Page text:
Why do these French cities refuse to host the Olympic torch in 2024?
On its journey to the French capital for the Paris 2024 Summer Olympics, the Olympic torch will not pass through Haute-Loire. The glorious Olympic flame, local authorities say, is simply too expensive.
Haute-Loire is not the first French department to turn its back on this emblematic symbol of the Games. Seven others – Indre-et-Loire, Lot-et-Garonne, Creuse, Haute-Vienne, Loire-Atlantique, Côtes-d’Armor and Orne – have already announced that they will not participate in the traditional Olympic torch relay.
The departments were asked to pay 150,000 euros (180,000 euros including tax) to organize the passing of the torch on their territories, a sum that the local authorities described as “exorbitant”.
The same amount of money has been requested from all relevant French departments, regardless of their available sports budgets. What the vice-president of Haute-Vienne in charge of sports, Thierry Miguel, said he was “shocked”.
These departments prefer to spend their limited budget on real sporting events. Some have already done so.
In 2021, the Haute-Loire sports budget was 1.6 million euros. The department has already spent part of this budget to host the 2022 edition of the Six Days of Enduro, an international motorcycle race, this summer.
What is the Olympic Torch Relay and why is it important for France?
The tradition of the torch relay is fairly new in the context of the Olympic Games. It was only introduced during the infamous 1936 “Nazi Olympics” in Berlin.
Despite popular belief, the Olympic flame does not burn in perpetuity. In fact, the torch is only lit a few months before each Olympic Games in Olympia, the Greek city where the ancient Games were originally held every four years.
From there, the flame is carried to the city hosting the Olympics on foot, traditionally by runners. In the case of Paris 2024, the torch will be transported from Greece to France by boat to make the flame’s journey more sustainable.
The last runner to complete the relay is the one millions will see entering the stadium to light the Olympic cauldron during the opening ceremony of the Games.
It’s a highly symbolic gesture that echoes the theft of fire by the titan god Prometheus from Zeus. Prometheus’ gift of the flame to mankind is considered to mark the beginning of civilization. The torch also mimics the sacred fires traditionally burning in many ancient Greek shrines, including that of Olympia.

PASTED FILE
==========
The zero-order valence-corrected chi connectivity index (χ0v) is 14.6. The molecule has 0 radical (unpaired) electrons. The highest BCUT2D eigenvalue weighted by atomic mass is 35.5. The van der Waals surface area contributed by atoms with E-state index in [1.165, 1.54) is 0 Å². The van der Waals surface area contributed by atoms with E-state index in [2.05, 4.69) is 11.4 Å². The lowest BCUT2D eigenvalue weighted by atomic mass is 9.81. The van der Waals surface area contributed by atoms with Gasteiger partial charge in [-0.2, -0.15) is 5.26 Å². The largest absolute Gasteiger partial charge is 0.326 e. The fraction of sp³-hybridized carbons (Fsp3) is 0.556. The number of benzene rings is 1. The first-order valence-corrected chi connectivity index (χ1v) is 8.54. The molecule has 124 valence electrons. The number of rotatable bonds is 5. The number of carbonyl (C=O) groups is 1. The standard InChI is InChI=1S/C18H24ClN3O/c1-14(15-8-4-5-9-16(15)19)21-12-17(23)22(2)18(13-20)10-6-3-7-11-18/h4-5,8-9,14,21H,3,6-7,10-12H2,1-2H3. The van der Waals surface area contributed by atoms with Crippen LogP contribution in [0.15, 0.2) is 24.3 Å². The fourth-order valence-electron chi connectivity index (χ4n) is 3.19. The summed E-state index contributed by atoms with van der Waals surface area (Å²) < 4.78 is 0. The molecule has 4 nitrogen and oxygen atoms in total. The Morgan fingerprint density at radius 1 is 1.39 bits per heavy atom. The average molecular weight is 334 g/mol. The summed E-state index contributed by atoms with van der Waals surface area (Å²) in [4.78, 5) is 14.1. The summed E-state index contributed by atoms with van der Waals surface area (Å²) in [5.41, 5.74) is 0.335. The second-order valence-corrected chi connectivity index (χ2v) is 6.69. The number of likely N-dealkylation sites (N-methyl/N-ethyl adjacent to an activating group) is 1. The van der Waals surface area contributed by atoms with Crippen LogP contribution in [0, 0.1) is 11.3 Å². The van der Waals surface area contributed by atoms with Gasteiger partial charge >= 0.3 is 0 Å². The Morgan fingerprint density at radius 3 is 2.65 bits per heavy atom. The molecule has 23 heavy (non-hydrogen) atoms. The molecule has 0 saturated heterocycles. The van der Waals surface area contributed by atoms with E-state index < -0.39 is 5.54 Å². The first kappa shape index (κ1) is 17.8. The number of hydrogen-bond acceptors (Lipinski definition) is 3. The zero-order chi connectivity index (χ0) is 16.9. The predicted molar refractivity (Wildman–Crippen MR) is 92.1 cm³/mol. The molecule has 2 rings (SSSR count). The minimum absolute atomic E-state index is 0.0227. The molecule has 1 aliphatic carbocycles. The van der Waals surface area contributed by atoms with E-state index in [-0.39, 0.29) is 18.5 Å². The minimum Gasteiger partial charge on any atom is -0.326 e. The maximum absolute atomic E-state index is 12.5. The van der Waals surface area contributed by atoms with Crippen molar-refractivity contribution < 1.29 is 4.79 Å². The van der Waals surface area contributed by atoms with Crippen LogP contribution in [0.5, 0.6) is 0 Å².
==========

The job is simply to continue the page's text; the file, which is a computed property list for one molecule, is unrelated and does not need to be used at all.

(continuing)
For France, the Olympic torch relay is also an opportunity to make itself known to the world.
According to the organizersthe relay “will offer a unique opportunity to highlight the regions of France, its heritage and its know-how by traveling through the towns, villages and emblematic places of the torch which will take advantage of the focus of the Games to reveal themselves to the world public.”
In France’s ambitious plans, the torch relay will also set foot in at least one of the country’s overseas territories (which has yet to be decided).
Why is the Olympic flame so expensive?
Running while holding a lit torch seems quite difficult. But doing it across borders, bustling cities, and busy roads is a logistical nightmare — and expensive to boot.
When London hosted the Summer Olympics in 2012, the country spent £9 billion to stage the Games. Of this crazy sum, 6 million was spent on the torch relay alone.
Different council authorities were asked to spend different amounts for the flame to pass through their areas (unlike their French counterparts), but on average they each spent around £40,000, according to figures obtained by the UK Press Association in under the Freedom of Information Act. Other councils spent over £200,000.
According to local authorities, most of this money was spent on ensuring the safe passage of the flame, closing roads and deploying thousands of street marshals setting up barriers and managing curious crowds.
Then there was the cost of the celebrations and the cleanup needed afterwards.
France is around 2.3 times larger than the UK, suggesting the cost of the torch relay could be more than double that paid by UK local authorities in 2012.
What is the benefit of hosting the Olympics?
The refusal of various French departments to participate in the Olympic torch relay reflects a deeper problem that is emerging in the international landscape.
The cost of hosting the Olympics has skyrocketed in recent years, with no real economic benefits for countries that agree to host such a mega-event.
Soaring costs have led to fewer and fewer countries applying as Olympic host candidates, an issue that has prompted the International Olympic Committee to call for a reform of the host city selection process.
Will the 2024 Olympic Torch Relay continue?
While more French departments may turn their backs on the Olympic flame, the Paris 2024 Olympics organizing committee, Cojo, said a “very large majority of departments have already hosted” the relay.
According to Cojo, the 150,000 euros requested from the departments were so that the flame could cross “the maximum number of territories” on its way to Paris.
But they clarified that the relay is funded “largely by the committee and its partners” and will continue no matter what.